Well, John Milton’s Paradise Lost.  His blindness gives him such attunement to the invisible tactile world.  The powerful contrast between a description of planets faithfully following their course and the inner sensations of our own organs touching each other.  The planets, they know mathematics.  Our inner planets, that is, the tactile sense we have of the various organs which compose us, they know warmth and wetness.  Sometimes we want to be reminded of our eternal connection to the organs which sustain our bodies.  If we can be reminded of our original place in the wombs of our mothers we can put up little resistance to these thoughts.  But if we are not convinced, the proximity of our bodies becomes disgusting to us.  We wish we could escape and be something other than mortal.  Life reminds us of the great schism between the original state and the current one.  The soothing poetry of Milton becomes uncomfortable to us.  If we are in a group or are subject to the influence of modern rationality, this discomfort can become a social dogma, so we can’t even relate to Milton’s sentiment.  We can’t bring ourselves to ignore Milton’s scientific naivete.  We must only resort to enjoying his lyrical rhythms, if our discomfort doesn’t alienate us completely from his work.  In his time, the scientific revolution was just around the corner.  Is our modern reason which rejects this book the metaphorical equivalent of the pride which preceded Paradise Lost?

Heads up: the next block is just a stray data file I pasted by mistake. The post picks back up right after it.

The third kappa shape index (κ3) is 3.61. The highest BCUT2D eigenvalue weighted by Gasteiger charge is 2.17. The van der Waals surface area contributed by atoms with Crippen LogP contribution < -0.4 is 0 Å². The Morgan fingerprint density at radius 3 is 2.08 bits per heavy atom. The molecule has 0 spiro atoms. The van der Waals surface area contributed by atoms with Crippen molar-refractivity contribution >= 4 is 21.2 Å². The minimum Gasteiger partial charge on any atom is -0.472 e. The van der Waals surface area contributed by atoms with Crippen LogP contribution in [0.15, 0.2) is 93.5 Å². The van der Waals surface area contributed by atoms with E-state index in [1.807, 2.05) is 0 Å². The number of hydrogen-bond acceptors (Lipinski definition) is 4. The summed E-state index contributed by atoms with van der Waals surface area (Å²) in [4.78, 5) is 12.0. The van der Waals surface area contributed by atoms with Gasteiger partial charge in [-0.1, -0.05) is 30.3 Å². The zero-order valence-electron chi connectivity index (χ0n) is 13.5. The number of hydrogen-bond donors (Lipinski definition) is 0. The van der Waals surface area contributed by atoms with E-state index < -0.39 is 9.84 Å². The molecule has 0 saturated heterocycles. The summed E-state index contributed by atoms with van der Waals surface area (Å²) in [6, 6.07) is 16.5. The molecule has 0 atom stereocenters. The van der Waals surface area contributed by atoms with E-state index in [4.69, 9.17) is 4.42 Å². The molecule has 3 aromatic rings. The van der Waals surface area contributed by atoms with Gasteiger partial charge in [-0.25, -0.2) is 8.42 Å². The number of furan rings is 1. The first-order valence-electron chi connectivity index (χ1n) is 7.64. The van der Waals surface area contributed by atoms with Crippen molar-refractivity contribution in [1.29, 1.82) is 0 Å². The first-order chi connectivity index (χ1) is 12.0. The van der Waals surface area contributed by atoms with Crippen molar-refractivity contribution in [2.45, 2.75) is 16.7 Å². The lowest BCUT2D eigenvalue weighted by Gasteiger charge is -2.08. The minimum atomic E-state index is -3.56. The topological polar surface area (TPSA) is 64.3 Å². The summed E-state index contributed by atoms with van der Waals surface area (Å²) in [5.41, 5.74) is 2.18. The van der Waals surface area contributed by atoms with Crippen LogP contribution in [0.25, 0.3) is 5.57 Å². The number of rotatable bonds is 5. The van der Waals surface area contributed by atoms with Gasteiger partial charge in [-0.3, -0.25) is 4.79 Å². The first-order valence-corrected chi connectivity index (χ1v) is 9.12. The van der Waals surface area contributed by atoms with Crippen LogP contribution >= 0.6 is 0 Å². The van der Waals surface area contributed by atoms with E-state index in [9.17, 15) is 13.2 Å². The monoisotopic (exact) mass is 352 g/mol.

Blogging as a Work of Art

I remembered an important thought yesterday which helped me understand the difference between the blog and myself.  I realized that while I am certainly uncomfortable telling the world at random about who I am, the blog itself is a work of art.  I carve the statue which is the blog, and it’s not me, but its own thing.  I don’t need it to make sense.  I simply don’t want to reveal things about myself.  If you want to know about me, seek me out.  Write me a letter.

What you read here is my version of a literary work of art.  The blog form is a medium.  I feel comfortable enough working in that medium to produce this work.  I felt so much better when I realized that, or re-realized it.  I had been conflating the work with my own existence.